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Tonga v Cook Islands
Leigh Sports Village, Leigh
Tuesday 8pm (UK time)
Wednesday 7am (AEDT); 6am (AEST)

The Pacific Islands teams from Groups C and D face off in what is effectively a sudden-death encounter, with both teams looking to bounce back from surprise first-up defeats.

Tonga went into the 2013 World Cup as the highest-rated team outside the 'big three' of Australia, New Zealand and England, but were shocked 26-24 by Scotland in their first match a week ago. The Tongans dominated the match and were denied several tries by the video referee, but simply couldn't finish the job and went down in a thriller. The defeat was compounded by the impressive form of their Group C rivals Italy, who won their first game and drew with Scotland in their second. The two European nations now share top spot in the group with three points apiece, meaning Tonga will need to beat the Cook Islands and then Italy in their final match in order to have a chance of advancing to the quarter-finals.

It's a similar situation for the Cooks, who were beaten 32-20 by the United States first up. They'll now need to beat Tonga and Wales – and pray that the USA falls to Scotland – in order to win Group D and go through to the knockout stages.

Tonga have the stronger side on paper here. But we've already seen in this World Cup that strength on paper doesn't necessarily count for much.

Watch Out Cook Islands: The Tongans scored five tries to four against Scotland and would have won the match if not for Samisoni Langi's wayward goal-kicking (he kicked two from five, while Scotland's Danny Brough kicked five from six). Sika Manu was at his rampaging best in that match, crashing over for two tries and adding a try assist, four tackle-breaks, 30 tackles and 16 carries for 122 metres. Fellow back-rower Jason Taumalolo was also hard to stop with 17 runs for 138 metres, including five tackle busts.

They've got great strike power in the outside backs as well, with NRL stars Konrad Hurrell, Daniel Tupou, Jorge Taufua and Glen Fisiiahi all looking dangerous in attack against Scotland. If the Tongans get good field position the Cook Islands' defence is going to be hard-pressed to contain them.

Watch Out Tonga: Drury Low was one of the Cook Islands' most dangerous players against the USA, with the occasional Bulldogs No.1 scoring a try, setting up another and making five tackle busts from fullback. Big men Dylan Napa and Zane Tetavano are also capable of bending the defensive line; both made a dozen hit-ups and passed the 100-metre mark against the Tomahawks and are capable of matching Tonga's enforcers here.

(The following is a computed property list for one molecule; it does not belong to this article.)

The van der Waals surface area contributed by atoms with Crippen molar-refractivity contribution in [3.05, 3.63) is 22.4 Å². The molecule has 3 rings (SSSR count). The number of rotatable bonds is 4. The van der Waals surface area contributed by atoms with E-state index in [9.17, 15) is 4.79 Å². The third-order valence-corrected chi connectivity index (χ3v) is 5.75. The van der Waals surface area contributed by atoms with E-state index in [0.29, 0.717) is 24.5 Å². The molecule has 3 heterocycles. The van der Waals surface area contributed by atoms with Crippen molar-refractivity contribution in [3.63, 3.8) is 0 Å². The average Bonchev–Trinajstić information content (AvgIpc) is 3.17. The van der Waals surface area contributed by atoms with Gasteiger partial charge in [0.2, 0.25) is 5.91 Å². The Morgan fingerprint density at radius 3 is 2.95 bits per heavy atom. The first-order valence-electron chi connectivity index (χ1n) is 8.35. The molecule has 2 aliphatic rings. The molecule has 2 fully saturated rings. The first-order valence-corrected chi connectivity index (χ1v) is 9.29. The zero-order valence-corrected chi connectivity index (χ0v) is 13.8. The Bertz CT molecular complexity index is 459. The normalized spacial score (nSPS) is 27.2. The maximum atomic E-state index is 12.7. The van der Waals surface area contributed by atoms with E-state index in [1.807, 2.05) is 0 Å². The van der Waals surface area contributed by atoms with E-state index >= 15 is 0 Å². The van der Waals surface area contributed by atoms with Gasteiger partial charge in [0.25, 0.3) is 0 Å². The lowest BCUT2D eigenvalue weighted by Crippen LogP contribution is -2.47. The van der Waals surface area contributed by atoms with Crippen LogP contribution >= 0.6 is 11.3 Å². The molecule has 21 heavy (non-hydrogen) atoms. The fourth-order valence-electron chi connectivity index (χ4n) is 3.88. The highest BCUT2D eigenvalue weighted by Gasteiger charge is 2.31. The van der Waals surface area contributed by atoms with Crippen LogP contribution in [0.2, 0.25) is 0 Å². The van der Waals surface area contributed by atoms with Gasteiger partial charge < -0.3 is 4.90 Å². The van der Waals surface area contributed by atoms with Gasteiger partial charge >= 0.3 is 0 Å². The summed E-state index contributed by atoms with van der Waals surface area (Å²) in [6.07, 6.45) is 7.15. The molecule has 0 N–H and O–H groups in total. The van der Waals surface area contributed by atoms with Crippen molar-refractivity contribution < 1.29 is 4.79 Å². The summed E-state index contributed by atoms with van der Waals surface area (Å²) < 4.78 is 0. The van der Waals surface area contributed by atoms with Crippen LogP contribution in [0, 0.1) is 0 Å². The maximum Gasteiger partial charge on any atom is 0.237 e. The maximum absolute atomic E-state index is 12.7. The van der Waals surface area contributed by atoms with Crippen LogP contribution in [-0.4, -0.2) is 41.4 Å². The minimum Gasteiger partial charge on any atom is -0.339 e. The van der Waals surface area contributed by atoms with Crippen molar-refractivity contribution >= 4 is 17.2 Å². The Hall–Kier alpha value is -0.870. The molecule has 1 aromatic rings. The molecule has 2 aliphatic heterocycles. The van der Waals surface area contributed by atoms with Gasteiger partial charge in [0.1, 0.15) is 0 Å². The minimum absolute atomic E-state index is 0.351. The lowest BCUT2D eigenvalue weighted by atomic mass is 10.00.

The real edge the Cook Islands have over Tonga is in the halves, where Panthers halfback Isaac John showed off his playmaking nous against the USA. John had three try assists and made 14 kicks for 403 metres last week, and is sure to target Glen Fisiiahi (if he keeps his spot in the side) after the Tonga fullback made three crucial errors at the back against Scotland. 

Where It Will Be Won: Getting the basics right. Both these sides had the talent to win last week but were let down by poor ball control – neither team managed an 80 per cent completion rate in their opening World Cup matches, a feat achieved by both of their less-fancied opponents. Star-studded Tonga should be strong enough to get the job done but there have already been several upsets at this tournament and if the Cook Islands can control the ball and stay in the contest, anything could happen. 

Televised: 7mate – Live from 6.30am (NSW); 5.30pm Sunday (Qld).

The Way We See It: The Cook Islands can take plenty out of Scotland's shock win over Tonga last week, which was built on organised play from the halves, desperate goal-line defence, good ball security and a little bit of luck. They'll need all those ingredients if they are to snatch a win here. But we can't see lightning striking twice for the Tongans, who could run away with the match if they make a fast start. Tonga by 16 points.  

*Statistics: NRL Stats

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National Rugby League respects and honours the Traditional Custodians of the land and pay our respects to their Elders past, present and future. We acknowledge the stories, traditions and living cultures of Aboriginal and Torres Strait Islander peoples on the lands we meet, gather and play on.

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